Huang Jialuo, Chinese translator for Louis XIV (Part 1)
Huang Jialu was born in Putian County, Fujian Province on 15 November 1679. He lost his father at the age of seven, and was adopted by the French evangelist Li Feili.  Li Feili hired a famous local Confucian scholar to teach him traditional Chinese culture. At the same time, Li Feili taught him Latin and Catholic theology.
Three years later, Bishop Liang Hongren took the place of Li Feili and continued to teach Huang Jialuo. In 1695, Huang Jialu began to travel throughout China's provinces to understand the folk customs and balance his education. At that time, French Roman Catholic missionaries believed that there was an incompatibility between Chinese Catholics who respected Confucius and venerated their ancestors using traditional rituals and rites and the teachings and formalities of the Catholic religion. In 1702, Bishop Hongren was ordered to report to Rome regarding the Chinese Rites controversy, which was an ongoing debate back and forth.
On February 17, travelling as Liang Hongren’s private secretary, Huang Jialu boarded a British merchant ship from Xiamen to Rome, a journey which lasted for about nine months. In 1706, Liang and Huang returned to Paris from Rome and prepared to leave for China. Unexpectedly, due to Liang Hongren’s poor health, the trip to China could not be completed and Huang Jialu was left stranded in France.
Fortunately for Huang Jialu his troubles came to the notice of the royal academic director, the Bianon priest who recommended Huang to the royal general manager Peng Xiatelan to teach Chinese. The royal manager was very happy and worked out an annuity for him. In 1711, the royal manager recommended Huang to King Louis XIV. 
King Louis XIV appointed Huang Jialu as his Chinese translation officer, specializing in translating Chinese letters, classifying Chinese books in the Royal Library and translating them into French, such as works on astronomy and the Chinese classic texts. At the same time, King Louis XIV also ordered Huang Jialu to write a Chinese grammar book and a Chinese-French dictionary.
To help Huang achieve the job, the Bianon Priest provided him with two apprentices, then later added a third. Huang Jialuo became something of a celebrity with the French elite. He wore a hat and a belt with a sword. He made friends with French aristocrats and intellectuals and became a window for the French upper classes to understand Chinese culture. In France he was known as Arcadio Huang or Mr Hoange using a westernised version of his name.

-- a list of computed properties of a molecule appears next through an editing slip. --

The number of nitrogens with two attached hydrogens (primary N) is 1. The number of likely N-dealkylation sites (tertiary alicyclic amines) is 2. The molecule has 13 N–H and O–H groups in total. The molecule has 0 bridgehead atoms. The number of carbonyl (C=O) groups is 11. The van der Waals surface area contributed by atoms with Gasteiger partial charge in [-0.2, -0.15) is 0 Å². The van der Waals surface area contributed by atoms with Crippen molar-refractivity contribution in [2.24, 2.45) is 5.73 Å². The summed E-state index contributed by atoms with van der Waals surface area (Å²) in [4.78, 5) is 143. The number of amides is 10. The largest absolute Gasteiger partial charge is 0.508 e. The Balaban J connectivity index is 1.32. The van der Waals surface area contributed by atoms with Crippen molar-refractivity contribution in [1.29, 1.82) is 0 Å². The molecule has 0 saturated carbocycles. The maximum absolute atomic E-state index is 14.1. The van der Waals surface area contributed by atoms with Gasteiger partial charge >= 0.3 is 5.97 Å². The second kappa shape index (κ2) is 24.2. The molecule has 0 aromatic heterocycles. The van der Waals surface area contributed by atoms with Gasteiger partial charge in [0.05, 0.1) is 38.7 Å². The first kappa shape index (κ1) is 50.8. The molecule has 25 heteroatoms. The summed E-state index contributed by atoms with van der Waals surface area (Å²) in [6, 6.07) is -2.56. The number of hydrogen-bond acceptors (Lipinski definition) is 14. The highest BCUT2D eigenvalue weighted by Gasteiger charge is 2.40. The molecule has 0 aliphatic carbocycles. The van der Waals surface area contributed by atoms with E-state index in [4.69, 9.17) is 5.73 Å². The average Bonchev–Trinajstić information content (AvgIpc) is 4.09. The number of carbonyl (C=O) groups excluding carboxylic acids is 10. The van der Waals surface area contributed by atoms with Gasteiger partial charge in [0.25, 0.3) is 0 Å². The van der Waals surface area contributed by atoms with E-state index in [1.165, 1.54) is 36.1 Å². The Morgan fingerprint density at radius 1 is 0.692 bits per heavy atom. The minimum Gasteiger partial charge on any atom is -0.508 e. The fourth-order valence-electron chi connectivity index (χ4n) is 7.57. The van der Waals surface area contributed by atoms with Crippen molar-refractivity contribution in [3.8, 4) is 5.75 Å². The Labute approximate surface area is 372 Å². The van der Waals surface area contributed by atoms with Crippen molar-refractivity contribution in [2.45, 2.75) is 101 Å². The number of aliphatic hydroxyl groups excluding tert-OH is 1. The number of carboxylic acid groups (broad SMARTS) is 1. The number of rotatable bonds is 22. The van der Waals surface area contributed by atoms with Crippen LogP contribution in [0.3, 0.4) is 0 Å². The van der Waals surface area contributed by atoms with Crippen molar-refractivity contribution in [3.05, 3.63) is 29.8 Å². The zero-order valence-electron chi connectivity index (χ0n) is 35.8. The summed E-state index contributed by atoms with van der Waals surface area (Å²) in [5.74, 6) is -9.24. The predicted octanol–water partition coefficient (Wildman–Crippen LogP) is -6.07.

In the spring of 1713, Huang Jialu married a young lady called Marie-Claude Regnier in Paris. In August of the same year, Bishop Liang Hongren died of his illness and Huang Jialuo was grief stricken for a while. The palace work and his marriage were not as remarkable and romantic as they may seem to the outsider. Although he was a translator at the king's side, his salary was low, so his newly married wife was often angry at their seeming poverty. Influenced by traditional Confucianism and Christian theology, Huang showed the tenderness of the oriental man. He was considerate to his wife and took the initiative to undertake all the housework, cleaning the rooms, cooking, making jam and washing clothes, He even tailored dresses for his wife and did some needlework.
From then on, his reputation as the "Chinese model husband" spread rapidly in the sinology circle in Paris. One of Huang Jialu’s assistants said: "Huang is making us Europeans desperate. He is always gentle, humble, and his mood is calmer than the ascetic, which makes me deeply moved.... I realize that the description in the travel notes, about the character of the Chinese is true and credible."
Two years later in 1715, his wife died a few days after giving birth to a daughter, leaving Huang to raise the infant on his own. Huang Jialu concentrated on his work and spent all his time on Sinology research and Sino-French translation before passing away himself soon after. Unfortunately his daughter did not live much longer after her father died.

Translated by Jean Chen
Edited by Helen

 名不见经传 路易十四的中文翻译官黄嘉略  ():二十三岁赴法贡献一生心血传递汉    

    来源: 看中国

    上一篇: 张骞:走向西域第一人

    下一篇: The Cultural Ambassador Princess Wencheng (Part 1)